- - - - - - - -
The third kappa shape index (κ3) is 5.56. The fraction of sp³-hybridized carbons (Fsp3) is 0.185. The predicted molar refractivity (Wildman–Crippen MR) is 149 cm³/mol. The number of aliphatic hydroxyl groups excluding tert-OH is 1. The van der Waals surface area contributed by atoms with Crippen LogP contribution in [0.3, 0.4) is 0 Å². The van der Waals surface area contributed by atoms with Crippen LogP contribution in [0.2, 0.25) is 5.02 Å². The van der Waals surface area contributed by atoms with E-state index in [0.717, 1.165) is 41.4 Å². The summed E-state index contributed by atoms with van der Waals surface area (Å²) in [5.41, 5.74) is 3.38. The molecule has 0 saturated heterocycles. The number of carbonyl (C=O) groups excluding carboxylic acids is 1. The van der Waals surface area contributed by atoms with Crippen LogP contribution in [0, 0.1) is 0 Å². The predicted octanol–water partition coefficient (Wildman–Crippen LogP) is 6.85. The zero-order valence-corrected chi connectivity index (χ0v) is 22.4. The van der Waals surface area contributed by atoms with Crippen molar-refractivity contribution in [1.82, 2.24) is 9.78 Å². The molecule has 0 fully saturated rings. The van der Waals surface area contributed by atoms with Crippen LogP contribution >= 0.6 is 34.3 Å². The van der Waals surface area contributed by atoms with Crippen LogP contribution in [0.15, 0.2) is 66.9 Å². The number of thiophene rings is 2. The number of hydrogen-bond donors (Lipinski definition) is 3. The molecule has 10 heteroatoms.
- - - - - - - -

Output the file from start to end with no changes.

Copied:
The third kappa shape index (κ3) is 5.56. The fraction of sp³-hybridized carbons (Fsp3) is 0.185. The predicted molar refractivity (Wildman–Crippen MR) is 149 cm³/mol. The number of aliphatic hydroxyl groups excluding tert-OH is 1. The van der Waals surface area contributed by atoms with Crippen LogP contribution in [0.3, 0.4) is 0 Å². The van der Waals surface area contributed by atoms with Crippen LogP contribution in [0.2, 0.25) is 5.02 Å². The van der Waals surface area contributed by atoms with E-state index in [0.717, 1.165) is 41.4 Å². The summed E-state index contributed by atoms with van der Waals surface area (Å²) in [5.41, 5.74) is 3.38. The molecule has 0 saturated heterocycles. The number of carbonyl (C=O) groups excluding carboxylic acids is 1. The van der Waals surface area contributed by atoms with Crippen LogP contribution in [0, 0.1) is 0 Å². The predicted octanol–water partition coefficient (Wildman–Crippen LogP) is 6.85. The zero-order valence-corrected chi connectivity index (χ0v) is 22.4. The van der Waals surface area contributed by atoms with Crippen molar-refractivity contribution in [1.82, 2.24) is 9.78 Å². The molecule has 0 fully saturated rings. The van der Waals surface area contributed by atoms with Crippen LogP contribution >= 0.6 is 34.3 Å². The van der Waals surface area contributed by atoms with Crippen LogP contribution in [0.15, 0.2) is 66.9 Å². The number of thiophene rings is 2. The number of hydrogen-bond donors (Lipinski definition) is 3. The molecule has 10 heteroatoms.